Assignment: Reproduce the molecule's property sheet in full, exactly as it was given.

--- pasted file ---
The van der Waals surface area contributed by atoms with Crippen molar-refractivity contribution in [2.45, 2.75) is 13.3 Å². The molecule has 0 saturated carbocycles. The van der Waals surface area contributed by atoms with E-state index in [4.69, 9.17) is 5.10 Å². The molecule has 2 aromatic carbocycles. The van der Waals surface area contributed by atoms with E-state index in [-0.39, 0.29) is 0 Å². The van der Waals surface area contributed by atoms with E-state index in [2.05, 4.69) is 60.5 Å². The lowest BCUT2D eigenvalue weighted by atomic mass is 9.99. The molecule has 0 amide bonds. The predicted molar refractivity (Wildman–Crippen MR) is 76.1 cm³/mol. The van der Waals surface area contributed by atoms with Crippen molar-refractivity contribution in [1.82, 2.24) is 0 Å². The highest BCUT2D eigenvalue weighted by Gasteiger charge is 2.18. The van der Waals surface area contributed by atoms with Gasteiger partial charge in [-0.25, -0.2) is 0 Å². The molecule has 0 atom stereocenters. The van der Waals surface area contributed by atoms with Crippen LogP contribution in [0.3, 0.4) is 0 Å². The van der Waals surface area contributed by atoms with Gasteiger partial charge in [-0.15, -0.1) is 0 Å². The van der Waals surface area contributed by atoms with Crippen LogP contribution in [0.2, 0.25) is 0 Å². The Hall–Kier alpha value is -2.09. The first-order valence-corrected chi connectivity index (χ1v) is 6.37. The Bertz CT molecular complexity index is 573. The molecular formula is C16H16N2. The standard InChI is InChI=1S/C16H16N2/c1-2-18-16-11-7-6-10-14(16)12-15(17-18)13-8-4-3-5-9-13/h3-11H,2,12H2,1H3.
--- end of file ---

The van der Waals surface area contributed by atoms with Crippen molar-refractivity contribution in [2.45, 2.75) is 13.3 Å². The molecule has 0 saturated carbocycles. The van der Waals surface area contributed by atoms with E-state index in [4.69, 9.17) is 5.10 Å². The molecule has 2 aromatic carbocycles. The van der Waals surface area contributed by atoms with E-state index in [-0.39, 0.29) is 0 Å². The van der Waals surface area contributed by atoms with E-state index in [2.05, 4.69) is 60.5 Å². The lowest BCUT2D eigenvalue weighted by atomic mass is 9.99. The molecule has 0 amide bonds. The predicted molar refractivity (Wildman–Crippen MR) is 76.1 cm³/mol. The van der Waals surface area contributed by atoms with Crippen molar-refractivity contribution in [1.82, 2.24) is 0 Å². The highest BCUT2D eigenvalue weighted by Gasteiger charge is 2.18. The van der Waals surface area contributed by atoms with Gasteiger partial charge in [-0.25, -0.2) is 0 Å². The molecule has 0 atom stereocenters. The van der Waals surface area contributed by atoms with Crippen LogP contribution in [0.3, 0.4) is 0 Å². The van der Waals surface area contributed by atoms with Gasteiger partial charge in [-0.15, -0.1) is 0 Å². The van der Waals surface area contributed by atoms with Crippen LogP contribution in [0.2, 0.25) is 0 Å². The Hall–Kier alpha value is -2.09. The first-order valence-corrected chi connectivity index (χ1v) is 6.37. The Bertz CT molecular complexity index is 573. The molecular formula is C16H16N2. The standard InChI is InChI=1S/C16H16N2/c1-2-18-16-11-7-6-10-14(16)12-15(17-18)13-8-4-3-5-9-13/h3-11H,2,12H2,1H3.